The Worst Is Over in Mortgage Default Risk?

Mortgage default risk is adjusting to precrisis levels. Almost.

The UFA Default Risk Index for the second quarter of 2012 increased slightly to 120 from last quarter’s revised 119 that was based on the UFA baseline macro scenario.

UFA has revised all recent vintages lower by almost 10 index points.

According to the University Financial Associates of Ann Arbor, Mich., solely due to the local and national changes in the economic environment this spring the level of mortgage default risk is only 20% higher than the normal of the 1990s.

In 2012 default risk has decreased to levels that are comparable to the risk on loans originated between 2004 and 2005.

The index measures the risk of default on newly originated prime and nonprime mortgages. It indicates that under current economic conditions, investors and lenders should expect defaults on loans currently being originated to be 20% higher than the average of similar loans originated in the 1990s.

At 120 the UFA Default Risk Index indicates the estimated risk of default on newly originated prime and nonprime mortgages is 20% higher than the average of the 1990s, but much less than the worst vintage loans originated between 2006 and 2008.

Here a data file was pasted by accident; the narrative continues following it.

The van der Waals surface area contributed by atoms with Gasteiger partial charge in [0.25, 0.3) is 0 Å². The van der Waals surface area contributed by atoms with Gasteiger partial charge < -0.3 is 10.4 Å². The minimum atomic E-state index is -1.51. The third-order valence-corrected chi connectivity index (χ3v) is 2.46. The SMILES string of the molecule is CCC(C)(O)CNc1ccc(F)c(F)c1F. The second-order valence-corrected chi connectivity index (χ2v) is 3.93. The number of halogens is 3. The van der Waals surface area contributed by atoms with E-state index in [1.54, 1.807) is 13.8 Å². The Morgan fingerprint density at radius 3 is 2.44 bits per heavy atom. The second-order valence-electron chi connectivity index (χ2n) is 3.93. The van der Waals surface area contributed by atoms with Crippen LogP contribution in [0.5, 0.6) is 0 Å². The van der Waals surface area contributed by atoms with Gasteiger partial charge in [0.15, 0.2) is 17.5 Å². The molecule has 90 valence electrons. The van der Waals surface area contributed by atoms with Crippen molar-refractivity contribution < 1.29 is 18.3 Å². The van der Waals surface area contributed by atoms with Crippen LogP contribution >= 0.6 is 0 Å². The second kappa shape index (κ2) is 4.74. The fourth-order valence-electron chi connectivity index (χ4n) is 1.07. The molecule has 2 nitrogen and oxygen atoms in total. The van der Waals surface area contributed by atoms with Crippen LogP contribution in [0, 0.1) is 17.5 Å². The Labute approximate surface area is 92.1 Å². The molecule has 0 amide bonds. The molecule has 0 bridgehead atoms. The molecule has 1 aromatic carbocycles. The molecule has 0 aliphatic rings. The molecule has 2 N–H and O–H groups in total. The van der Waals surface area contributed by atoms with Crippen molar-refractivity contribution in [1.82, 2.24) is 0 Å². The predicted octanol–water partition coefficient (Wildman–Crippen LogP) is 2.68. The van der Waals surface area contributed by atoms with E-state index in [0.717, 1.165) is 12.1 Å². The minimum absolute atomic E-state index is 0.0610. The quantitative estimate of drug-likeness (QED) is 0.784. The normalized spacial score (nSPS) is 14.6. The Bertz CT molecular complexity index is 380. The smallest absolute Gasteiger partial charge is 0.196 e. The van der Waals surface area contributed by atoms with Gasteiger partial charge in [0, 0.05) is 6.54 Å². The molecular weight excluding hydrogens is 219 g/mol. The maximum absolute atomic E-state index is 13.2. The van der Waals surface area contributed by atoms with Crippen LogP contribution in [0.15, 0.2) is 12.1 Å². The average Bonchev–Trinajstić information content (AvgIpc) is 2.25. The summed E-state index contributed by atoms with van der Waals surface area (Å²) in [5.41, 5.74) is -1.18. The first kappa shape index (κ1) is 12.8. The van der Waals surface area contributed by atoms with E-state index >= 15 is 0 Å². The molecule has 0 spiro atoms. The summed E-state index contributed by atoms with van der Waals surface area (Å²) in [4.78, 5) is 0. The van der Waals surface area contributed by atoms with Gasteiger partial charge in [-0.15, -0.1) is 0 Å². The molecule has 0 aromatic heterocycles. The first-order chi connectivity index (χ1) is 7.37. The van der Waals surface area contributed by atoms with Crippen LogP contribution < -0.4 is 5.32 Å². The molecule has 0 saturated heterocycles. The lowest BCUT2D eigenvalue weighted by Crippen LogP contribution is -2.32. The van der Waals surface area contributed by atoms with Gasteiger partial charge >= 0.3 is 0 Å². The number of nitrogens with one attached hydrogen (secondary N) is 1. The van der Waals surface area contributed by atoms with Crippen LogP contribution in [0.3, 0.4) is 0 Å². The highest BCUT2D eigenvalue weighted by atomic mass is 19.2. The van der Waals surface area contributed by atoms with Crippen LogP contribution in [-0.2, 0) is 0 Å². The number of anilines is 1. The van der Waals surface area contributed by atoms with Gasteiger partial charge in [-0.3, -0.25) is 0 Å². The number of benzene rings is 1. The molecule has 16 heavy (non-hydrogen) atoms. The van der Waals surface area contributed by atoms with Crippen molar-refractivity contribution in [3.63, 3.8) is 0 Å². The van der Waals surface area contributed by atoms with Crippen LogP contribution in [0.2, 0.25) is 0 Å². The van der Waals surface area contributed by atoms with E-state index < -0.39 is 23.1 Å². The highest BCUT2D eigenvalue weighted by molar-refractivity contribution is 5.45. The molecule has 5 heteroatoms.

If mortgage lenders and servicers were to take the word of Dennis Capozza, professor of business administration in the Ross School of Business at the University of Michigan and a founding principal of UFA, mortgage banks “can comfortably loosen credit for newly originated loans,” because the worst “is clearly over.”

UFA analyzes mortgages with the same borrower, loan and collateral characteristics during the review period, or how “constant quality loans” are affected by current and expected changes in economic conditions at the local and national level.

Favorable factors include low mortgage rates, the Federal Reserve’s loose monetary policy, and house prices “at or below fundamental values in many locations.”

Nonetheless index findings suggest current economic conditions are much less favorable than in prior years.